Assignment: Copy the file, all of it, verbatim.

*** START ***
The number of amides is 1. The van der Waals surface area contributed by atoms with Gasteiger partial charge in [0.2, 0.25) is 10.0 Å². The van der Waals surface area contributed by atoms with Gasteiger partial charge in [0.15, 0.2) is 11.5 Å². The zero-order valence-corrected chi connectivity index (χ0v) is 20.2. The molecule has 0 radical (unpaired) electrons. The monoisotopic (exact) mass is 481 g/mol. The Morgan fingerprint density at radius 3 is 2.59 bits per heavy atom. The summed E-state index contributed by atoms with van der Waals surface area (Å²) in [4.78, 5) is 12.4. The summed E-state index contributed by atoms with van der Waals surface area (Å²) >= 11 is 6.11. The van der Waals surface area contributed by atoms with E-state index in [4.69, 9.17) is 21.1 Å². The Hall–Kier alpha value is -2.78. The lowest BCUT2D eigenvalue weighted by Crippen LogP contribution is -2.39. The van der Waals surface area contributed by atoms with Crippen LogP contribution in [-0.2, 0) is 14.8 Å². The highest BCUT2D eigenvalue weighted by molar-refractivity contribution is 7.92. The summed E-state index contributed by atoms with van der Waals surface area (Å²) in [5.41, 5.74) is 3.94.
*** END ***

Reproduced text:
The number of amides is 1. The van der Waals surface area contributed by atoms with Gasteiger partial charge in [0.2, 0.25) is 10.0 Å². The van der Waals surface area contributed by atoms with Gasteiger partial charge in [0.15, 0.2) is 11.5 Å². The zero-order valence-corrected chi connectivity index (χ0v) is 20.2. The molecule has 0 radical (unpaired) electrons. The monoisotopic (exact) mass is 481 g/mol. The Morgan fingerprint density at radius 3 is 2.59 bits per heavy atom. The summed E-state index contributed by atoms with van der Waals surface area (Å²) in [4.78, 5) is 12.4. The summed E-state index contributed by atoms with van der Waals surface area (Å²) >= 11 is 6.11. The van der Waals surface area contributed by atoms with E-state index in [4.69, 9.17) is 21.1 Å². The Hall–Kier alpha value is -2.78. The lowest BCUT2D eigenvalue weighted by Crippen LogP contribution is -2.39. The van der Waals surface area contributed by atoms with Crippen LogP contribution in [-0.2, 0) is 14.8 Å². The highest BCUT2D eigenvalue weighted by molar-refractivity contribution is 7.92. The summed E-state index contributed by atoms with van der Waals surface area (Å²) in [5.41, 5.74) is 3.94.